Why is this Passover different from all other Passovers?

While Passover food is plentiful this year, dining rooms full of friends and relatives may not be.
Photo by David Stuck

By Sophie Panzer

Shelley Ducker takes the 10 plagues seriously during her Passover seders.

“We once put brown paper bags over people’s heads to simulate darkness,” the Bethesda resident said. “We’ve had as many as 35 people crammed in my dining room.”

This year, however, has required a change of plans. With the coronavirus pandemic forcing people to adopt social distancing and large gatherings banned in many states, celebrating the most widely observed holiday in the Jewish calendar has become a lot more complicated.


“It’s going to be a much lonelier time for many people,” said Rabbi Aaron Gaber of Congregation Brothers of Israel in Newtown, Pa. “But part of the optimism of Judaism is even in our darkest moments, there is hope for the future. 9/11 happened right in the middle of the High Holidays, and we still celebrated.”

Gaber said a later seder would also be possible.

“There is the option of Pesach Sheni, which is a biblical holiday,” he explained. “If someone was not ritually pure to offer a sacrifice on Pesach, they could do it a month later.”

While social distancing means that people will only be able to celebrate in person with those they already live with, technology like Zoom, Skype and FaceTime will allow some families to connect with relatives they will not be able to visit this year.

Rabbi Alana Suskin, of Rockville, said technology use on the holiday is a hot topic among Conservative and Orthodox rabbis right now.

“We’re thinking, what options are open to us? Is there something like Zoom you can just leave on?” said Suskin, a Conservative rabbi. “I know that in more liberal ends of the spectrum where people are not as concerned with halachic requirements, this technology is OK. For people who are more committed to halachah, it’s a bit more complicated.”

Suskin said that those who will not be able to connect using technology will need to focus on deriving meaning from religious rituals themselves, which can be more difficult without the joy of a family gathering.

“Passover itself is a holiday that celebrates a pivotal moment in our development as a people and religion. With oppression and plague and all the terrible things we faced, we lived through those and came out stronger,” she said.

According to Rabbi Howard Cove of Beiteinu Synagogue outside Philadelphia, rituals can also be altered to make the festive meal safer for those who are eating together.

“Each person should have their own seder plate, with a communal one for show. Rather than having three full matzah squares, break them into smaller pieces for each person. You could also have individual afikomens rather than a shared one,” he said. “If I’m leading the seder, I’m spending a little extra time washing hands. Everyone should be washing their hands throughout the seder this year.”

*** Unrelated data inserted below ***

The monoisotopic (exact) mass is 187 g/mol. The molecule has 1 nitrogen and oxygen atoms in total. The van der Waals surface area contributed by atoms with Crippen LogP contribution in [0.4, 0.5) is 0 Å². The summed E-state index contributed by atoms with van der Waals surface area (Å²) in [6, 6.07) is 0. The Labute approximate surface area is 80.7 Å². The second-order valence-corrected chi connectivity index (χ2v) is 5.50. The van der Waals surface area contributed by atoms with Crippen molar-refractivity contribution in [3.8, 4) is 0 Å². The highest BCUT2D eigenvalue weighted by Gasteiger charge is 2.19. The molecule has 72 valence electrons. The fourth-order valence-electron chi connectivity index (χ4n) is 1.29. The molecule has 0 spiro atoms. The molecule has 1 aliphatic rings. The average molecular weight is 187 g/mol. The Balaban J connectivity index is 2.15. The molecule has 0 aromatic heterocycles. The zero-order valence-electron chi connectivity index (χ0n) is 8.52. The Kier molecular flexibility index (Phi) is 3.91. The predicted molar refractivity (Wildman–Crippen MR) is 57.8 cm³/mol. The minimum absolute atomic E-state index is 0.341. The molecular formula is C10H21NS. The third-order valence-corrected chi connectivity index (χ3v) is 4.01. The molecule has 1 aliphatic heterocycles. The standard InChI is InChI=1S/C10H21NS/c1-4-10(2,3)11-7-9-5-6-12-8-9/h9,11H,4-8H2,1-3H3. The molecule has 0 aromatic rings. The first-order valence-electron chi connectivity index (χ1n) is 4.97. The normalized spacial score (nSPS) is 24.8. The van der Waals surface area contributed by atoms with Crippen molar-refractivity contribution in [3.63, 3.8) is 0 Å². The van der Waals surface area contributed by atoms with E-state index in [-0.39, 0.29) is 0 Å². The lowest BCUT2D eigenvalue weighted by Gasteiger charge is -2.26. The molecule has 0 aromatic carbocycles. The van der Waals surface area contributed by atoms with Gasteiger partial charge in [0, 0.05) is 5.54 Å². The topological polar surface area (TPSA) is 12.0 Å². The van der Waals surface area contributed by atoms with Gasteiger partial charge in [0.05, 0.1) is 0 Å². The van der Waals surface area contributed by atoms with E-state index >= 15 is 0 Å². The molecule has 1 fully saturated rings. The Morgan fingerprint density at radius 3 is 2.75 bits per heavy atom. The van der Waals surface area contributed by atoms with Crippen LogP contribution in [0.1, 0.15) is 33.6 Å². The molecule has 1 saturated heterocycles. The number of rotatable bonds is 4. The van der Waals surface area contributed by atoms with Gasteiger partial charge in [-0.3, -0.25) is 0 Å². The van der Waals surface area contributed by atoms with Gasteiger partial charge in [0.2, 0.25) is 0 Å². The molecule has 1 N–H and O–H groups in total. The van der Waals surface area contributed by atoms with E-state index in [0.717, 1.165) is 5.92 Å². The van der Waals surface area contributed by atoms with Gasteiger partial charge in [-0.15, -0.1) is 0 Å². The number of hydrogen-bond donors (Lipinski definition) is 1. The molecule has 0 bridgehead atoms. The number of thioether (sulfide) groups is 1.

For those concerned about obtaining celebratory kosher foods, Rabbi Adam Zeff of Germantown Jewish Centre, in Philadelphia, says there is more flexibility than people realize.

“As long as we have a little bit of matzah, we’ll be able to celebrate,” he said. “The mitzvah of eating matzah takes place on the first and second nights of the seder. The rest of the holiday requires ignoring chametz.”

Zeff also pointed out that many people in his community have started eating kitniyot — rice and legumes — during Passover. A traditional practice in Sephardic communities, not Ashkenazic ones, it was approved by the Conservative movement several years ago,

“This is not chametz; it is just not traditionally eaten by Ashkenazim during the holiday. I would encourage people to do that this year if they have concerns about obtaining kosher food,” Zeff said.

“People think about horseradish as bitter herbs, parsley as karpas, but you can use substitutes — potatoes, vegetables, things that grow out of the earth,” he added.

Zeff will hold a Zoom service on the first night of Passover to provide instruction to those who find themselves hosting or celebrating alone for the first time. He said the coronavirus crisis provided a lot of food for thought about the holiday’s meaning.

“Traditionally, we interpreted the blood on the door posts to represent our willingness to identify as Jews, and that is what saved us. But families also had to pool their resources to obtain lambs for sacrifice, so maybe this meant something else — that pooling our resources is the thing that saved us,” he said.

Ducker and her family were planning to celebrate the holiday in Jerusalem, but will now celebrate with immediate family in their home.

“For me, people have energy,” Ducker said. “When we don’t have guests, we’re all in our sweats, and there’s a little less formality. The trick is going to be to try to find the joy and energy in a smaller group and have the discipline to bring the creativity just for ourselves.”

Sophie Panzer is a writer for the Philadelphia Jewish Exponent, an affiliated publication of Washington Jewish Week.

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